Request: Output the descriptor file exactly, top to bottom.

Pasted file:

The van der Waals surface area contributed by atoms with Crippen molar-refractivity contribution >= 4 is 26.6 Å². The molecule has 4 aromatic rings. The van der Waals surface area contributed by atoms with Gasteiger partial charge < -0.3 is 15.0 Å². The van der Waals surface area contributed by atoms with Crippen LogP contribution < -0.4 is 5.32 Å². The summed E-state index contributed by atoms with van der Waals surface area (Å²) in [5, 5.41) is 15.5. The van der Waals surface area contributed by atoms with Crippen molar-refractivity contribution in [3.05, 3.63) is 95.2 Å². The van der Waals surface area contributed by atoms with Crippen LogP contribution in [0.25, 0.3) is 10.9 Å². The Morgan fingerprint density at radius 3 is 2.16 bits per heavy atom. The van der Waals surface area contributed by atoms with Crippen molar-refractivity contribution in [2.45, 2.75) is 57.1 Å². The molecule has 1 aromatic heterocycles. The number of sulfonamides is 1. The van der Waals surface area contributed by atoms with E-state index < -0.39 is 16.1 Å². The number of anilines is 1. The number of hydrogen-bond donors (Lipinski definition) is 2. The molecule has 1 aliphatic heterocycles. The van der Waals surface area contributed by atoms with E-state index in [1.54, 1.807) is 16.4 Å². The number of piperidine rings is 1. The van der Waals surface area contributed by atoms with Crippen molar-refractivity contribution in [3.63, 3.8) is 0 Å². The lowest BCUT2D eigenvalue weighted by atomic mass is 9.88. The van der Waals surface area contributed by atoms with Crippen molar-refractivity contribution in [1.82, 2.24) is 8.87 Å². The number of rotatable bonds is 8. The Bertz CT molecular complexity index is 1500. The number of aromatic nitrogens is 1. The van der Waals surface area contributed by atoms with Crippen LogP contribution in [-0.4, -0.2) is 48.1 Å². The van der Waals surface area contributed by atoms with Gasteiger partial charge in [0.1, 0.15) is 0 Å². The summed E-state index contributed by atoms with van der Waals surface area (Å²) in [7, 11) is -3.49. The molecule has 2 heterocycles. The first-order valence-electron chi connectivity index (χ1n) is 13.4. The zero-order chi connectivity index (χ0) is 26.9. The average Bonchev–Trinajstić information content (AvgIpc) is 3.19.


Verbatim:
The van der Waals surface area contributed by atoms with Crippen molar-refractivity contribution >= 4 is 26.6 Å². The molecule has 4 aromatic rings. The van der Waals surface area contributed by atoms with Gasteiger partial charge < -0.3 is 15.0 Å². The van der Waals surface area contributed by atoms with Crippen LogP contribution < -0.4 is 5.32 Å². The summed E-state index contributed by atoms with van der Waals surface area (Å²) in [5, 5.41) is 15.5. The van der Waals surface area contributed by atoms with Crippen molar-refractivity contribution in [3.05, 3.63) is 95.2 Å². The van der Waals surface area contributed by atoms with Crippen LogP contribution in [0.25, 0.3) is 10.9 Å². The Morgan fingerprint density at radius 3 is 2.16 bits per heavy atom. The van der Waals surface area contributed by atoms with Crippen molar-refractivity contribution in [2.45, 2.75) is 57.1 Å². The molecule has 1 aromatic heterocycles. The number of sulfonamides is 1. The van der Waals surface area contributed by atoms with E-state index < -0.39 is 16.1 Å². The number of anilines is 1. The number of hydrogen-bond donors (Lipinski definition) is 2. The molecule has 1 aliphatic heterocycles. The van der Waals surface area contributed by atoms with E-state index in [1.54, 1.807) is 16.4 Å². The number of piperidine rings is 1. The van der Waals surface area contributed by atoms with Crippen molar-refractivity contribution in [3.63, 3.8) is 0 Å². The lowest BCUT2D eigenvalue weighted by atomic mass is 9.88. The van der Waals surface area contributed by atoms with Crippen molar-refractivity contribution in [1.82, 2.24) is 8.87 Å². The number of rotatable bonds is 8. The Bertz CT molecular complexity index is 1500. The number of aromatic nitrogens is 1. The van der Waals surface area contributed by atoms with Crippen LogP contribution in [-0.4, -0.2) is 48.1 Å². The van der Waals surface area contributed by atoms with Gasteiger partial charge in [0.1, 0.15) is 0 Å². The summed E-state index contributed by atoms with van der Waals surface area (Å²) in [7, 11) is -3.49. The molecule has 2 heterocycles. The first-order valence-electron chi connectivity index (χ1n) is 13.4. The zero-order chi connectivity index (χ0) is 26.9. The average Bonchev–Trinajstić information content (AvgIpc) is 3.19.